Welcome Lenore Beaton from Performance Athlete Coaching and LWL Fast Track Squad! Lenore is a speed machine, born and bred on the Central Coast. Her event as a teenager was the 100m and 200m hurdles, but also competed in the 100m and 200m sprints. Lenore has competed at National level. Now 31, Lenore runs her own speed and athlete development business providing one-on-one and small group coaching and squad training. We are so thankful to have Lenore guest blog for us this month. See below 5 excellent tips on how to run faster!
- Get footage of yourself running to see what your body position is and how your body is moving:
Left is a common issue if you are untrained Right is correct running posture
Incorrect leg swing cycle Correct leg swing cycle
Acceleration drills are aimed at learning correct joint angles, so the use of a wall is great for knee angles as well as torso position. For example, dynamic wall post-up drills help you to learn to apply force into the ground by leaning into the wall and driving your knees forward. When driving your foot back making sure you land with a dorsiflexed foot (ball of the foot) behind your hips, whilst keeping a good torso position.
Max velocity drills such as wickets (mini hurdles) are used to help with leg stride and frequency of steps depending on what the athlete needs. Wickets also play a big part in learning front side mechanics, or in other words, what the leg in front of the torso is doing, and creating good vertical lift. Having the wickets closer together encourages the athlete to have a high heel tuck, as seen in the Front-side Lift picture above. Anyone new to wickets I would suggest starting off slower with the wickets close together 1.25-1.50m, but the goal is to be running at top speed whilst running through them at your normal stride length.
3. Incorporate specific strength training in a gym including plyometrics into your routine.
If you want to really achieve results you need to get an individualised assessment completed to know your strength and weakness – this can be done by a strength and conditioning coach or a physiotherapist. This is what I did, and I am seeing results in the gym and on the track. A fast body, is a strong body.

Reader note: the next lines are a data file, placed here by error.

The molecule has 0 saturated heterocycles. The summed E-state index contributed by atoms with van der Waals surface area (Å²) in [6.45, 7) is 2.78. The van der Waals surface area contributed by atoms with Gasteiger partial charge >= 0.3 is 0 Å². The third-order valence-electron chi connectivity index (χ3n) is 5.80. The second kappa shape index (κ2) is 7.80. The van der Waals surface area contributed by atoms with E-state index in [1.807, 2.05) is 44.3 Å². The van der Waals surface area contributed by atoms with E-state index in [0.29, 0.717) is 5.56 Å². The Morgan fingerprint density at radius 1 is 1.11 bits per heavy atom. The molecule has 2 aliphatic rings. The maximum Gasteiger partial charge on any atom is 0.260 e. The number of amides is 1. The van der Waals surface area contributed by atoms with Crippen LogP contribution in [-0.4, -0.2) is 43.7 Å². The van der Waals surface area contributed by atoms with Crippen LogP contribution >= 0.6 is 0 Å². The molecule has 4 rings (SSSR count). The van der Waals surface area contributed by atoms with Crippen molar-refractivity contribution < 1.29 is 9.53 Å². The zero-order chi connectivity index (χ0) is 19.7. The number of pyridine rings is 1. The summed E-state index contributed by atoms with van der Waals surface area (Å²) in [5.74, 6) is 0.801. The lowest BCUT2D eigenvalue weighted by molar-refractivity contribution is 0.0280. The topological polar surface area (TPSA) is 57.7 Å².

Plyometrics are also an essential in learning how to coordinate your limbs. They help with stability, mobility, dynamic balance, strength, and power. Some of my favourite plyometrics are bounding, skips for distance and mini hurdle hops.
4. Do at least 3 speed type sessions per week.
If you want to get faster you need to practice running fast. Doing short speed sessions working at under 8 seconds of work for each rep you run will help you to achieve that. A Max of 12 runs in a session. You also need to consider that with solid speed sessions working at 95-98% the appropriate rest is also considered. Rule of thumb is for every 10m you run it equates to 1 min of recovery. A speed session usually takes up to 90 minutes.
5. Make sure you recover so you are ready for the next session!
You must be recovered and fresh for a solid speed session as they require high brain function. Fatigue neurologically can lead to reduced performance and/or exposure to increased injury risk.
Recovery is the most important part of your training session. Recovery methods range from stretching, rolling, trigger pointing, eating, hydration, using a massage gun, contrast baths, remedial massage, dry needling, and physiotherapy. Getting enough sleep is also a big part of recovery as this is where your body rebuilds.
Get in touch with Lenore for more information or to discuss how she can help you on the track or to find that extra 5% on the field or court!
Find her on Facebook and Instagram with Performance Athlete Coaching.